When We Were Silent, my debut novel, is a dark academia thriller set in a private convent school in 1980s Dublin. ​​Lou Manson is an outsider in the throes of grief and rage when she joins Highfield Manor, a private convent school. Beyond the granite pillars and the wrought-iron gates is a world of wealth, privilege and potential – and the abuse Lou has come to expose. But the deeper Lou digs, the more she discovers that the Highfield elite will go to any lengths to protect their own reputation, even when the consequences are fatal.

Fiona McPhillips

Fiona McPhillips

Thirty years later, Lou has rebuilt her life after the harrowing events of the so-called “Highfield Affair” when she is called to testify in a new lawsuit against the school. But telling the truth means confronting her own complicity and there is one story she swore she’d never tell.

When We Were Silent tackles the issues around sexual abuse  – naming it and standing up to it, listening to women and girls, speaking out and calling it out. But it’s rarely that simple.

It’s not as straightforward as just being brave enough to speak. It’s exhausting to relive trauma, to choose the right words, to present as a worthy victim. Speaking out is often wielded as the weapon that will destroy abusers, as if men will crumble when their dirty deeds are exposed. As if speech alone will protect the speaker.

It’s simply not enough to place the burden on victims to tell their stories without putting in place structures that will allow them to speak without penalty. What we have now is a system that questions everything women say, that demands they prove themselves and that gives agency to men’s anger against them.

There is also a hierarchy of who we are more likely to believe. The elements of class, from money to status to accent and appearance, bestow credibility and without them, women are too often accused of making up stories of sexual abuse for fame and money. In When We Were Silent, Lou’s working-class background is used to discredit her over and over again while a blind eye is often turned to the behaviour of her wealthy peers. The character Shauna’s elite position at the school lifts her perceived worth above that of her peers so that any lapses in “morality” are excused and even ignored by Highfield, while Lou is hit with the full force of the establishment.

However, sometimes it is those with the most to lose who are least likely to speak. Lou has nothing to lose at 17 but everything at 49. As a professional adult, she has more status than she could have imagined as a teen. But the power that comes with that is a double-edged sword as she can lose it all if she challenges the status quo that supports it.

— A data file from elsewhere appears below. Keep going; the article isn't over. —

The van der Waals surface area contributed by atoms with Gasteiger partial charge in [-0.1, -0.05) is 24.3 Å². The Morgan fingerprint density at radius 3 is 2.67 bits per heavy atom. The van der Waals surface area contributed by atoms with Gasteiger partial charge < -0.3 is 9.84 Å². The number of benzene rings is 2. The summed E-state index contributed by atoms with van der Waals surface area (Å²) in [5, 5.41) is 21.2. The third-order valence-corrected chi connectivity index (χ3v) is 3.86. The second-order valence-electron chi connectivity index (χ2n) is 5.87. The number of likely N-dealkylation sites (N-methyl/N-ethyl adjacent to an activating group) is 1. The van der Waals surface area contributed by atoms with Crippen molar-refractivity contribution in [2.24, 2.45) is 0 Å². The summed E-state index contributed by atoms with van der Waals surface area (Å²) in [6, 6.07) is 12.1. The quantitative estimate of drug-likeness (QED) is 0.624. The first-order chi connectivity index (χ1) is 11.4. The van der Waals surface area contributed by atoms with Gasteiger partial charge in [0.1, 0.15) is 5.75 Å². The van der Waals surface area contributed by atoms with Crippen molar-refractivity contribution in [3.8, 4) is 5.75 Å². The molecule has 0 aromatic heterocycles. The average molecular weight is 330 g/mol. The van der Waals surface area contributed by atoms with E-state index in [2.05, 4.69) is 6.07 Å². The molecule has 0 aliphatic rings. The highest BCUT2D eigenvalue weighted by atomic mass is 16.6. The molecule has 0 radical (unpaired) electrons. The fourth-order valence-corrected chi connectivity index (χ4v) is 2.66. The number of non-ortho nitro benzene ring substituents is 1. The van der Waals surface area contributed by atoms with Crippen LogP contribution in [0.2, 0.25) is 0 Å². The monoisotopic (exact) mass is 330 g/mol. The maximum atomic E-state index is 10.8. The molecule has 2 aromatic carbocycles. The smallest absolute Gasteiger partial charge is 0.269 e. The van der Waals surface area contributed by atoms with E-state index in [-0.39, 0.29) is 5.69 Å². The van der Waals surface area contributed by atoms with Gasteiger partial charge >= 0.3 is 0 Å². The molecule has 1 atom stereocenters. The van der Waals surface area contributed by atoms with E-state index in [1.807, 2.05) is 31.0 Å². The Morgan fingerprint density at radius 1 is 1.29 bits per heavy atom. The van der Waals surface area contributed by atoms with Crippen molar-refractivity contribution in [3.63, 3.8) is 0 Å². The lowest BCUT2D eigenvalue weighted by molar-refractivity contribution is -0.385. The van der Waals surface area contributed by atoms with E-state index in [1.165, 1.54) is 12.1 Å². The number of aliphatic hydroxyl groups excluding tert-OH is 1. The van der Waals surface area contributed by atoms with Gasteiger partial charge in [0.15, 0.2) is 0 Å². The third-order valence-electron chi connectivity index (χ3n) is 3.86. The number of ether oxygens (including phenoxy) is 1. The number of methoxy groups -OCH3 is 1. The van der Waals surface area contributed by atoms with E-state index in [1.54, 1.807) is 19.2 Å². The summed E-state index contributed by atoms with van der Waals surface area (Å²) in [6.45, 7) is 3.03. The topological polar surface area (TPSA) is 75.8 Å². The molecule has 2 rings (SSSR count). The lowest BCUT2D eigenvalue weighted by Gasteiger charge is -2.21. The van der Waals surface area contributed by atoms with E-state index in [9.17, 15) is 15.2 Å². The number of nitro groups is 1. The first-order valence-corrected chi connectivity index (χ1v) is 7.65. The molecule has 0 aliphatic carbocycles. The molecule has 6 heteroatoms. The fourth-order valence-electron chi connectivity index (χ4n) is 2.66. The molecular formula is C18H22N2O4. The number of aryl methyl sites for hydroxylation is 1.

Similarly, Lou’s peers at Highfield have their swimming careers on the line so despite their wealth and privilege, they are afraid to speak. Just because they have one type of power, it doesn’t make them immune to other forms of it.

In When We Were Silent, the absolute power that teacher McQueen wields (as a respected, successful white man with the full backing of the establishment) is something that MeToo tackled and has been diluted in recent years both by legislation and a change in attitudes. But power is rarely absolute and it takes a long time to understand the different layers of it, and most teenagers aren’t fully alert to the subtleties at play. Especially not the all-encompassing and often internalised power of social norms and expectation.

It takes the power of solidarity for women to be believed. But we need more than that. Solidarity and support has to come from all sides. It’s not women versus men or rich versus poor. It doesn’t matter what the victim was wearing, how much she had to drink, whether or not she was in a relationship with her abuser, how many sexual partners she’s had. Social change does not happen on its own. We need to legislate for this.

In Ireland, if the accused believes, however mistakenly, that a woman consented to sex, he can use this as a defence. This is not good enough. There have been recent proposals to change this so that the belief would have to be one that a reasonable person would hold. There are also suggested changes to the way in which character references are given. This is also welcome. The idea that a man’s right to his good name outweighs his victim’s right to justice is still a pervasive one and is possibly the biggest obstacle to giving women a voice. Only 3% of rape allegations are false. Good men do bad things and it’s time to shift the focus from the victim to the perpetrator.

When We Were Silent is an exploration of power, corruption and retribution but it is also a love letter to all the women who have fought so hard for change and continue to do so in a country still coming to terms with its dark and abusive past. 

When We Were Silent written by Fiona Mc Phillips

When We Were Silent by Fiona McPhillips is published by Bantam (£16.99)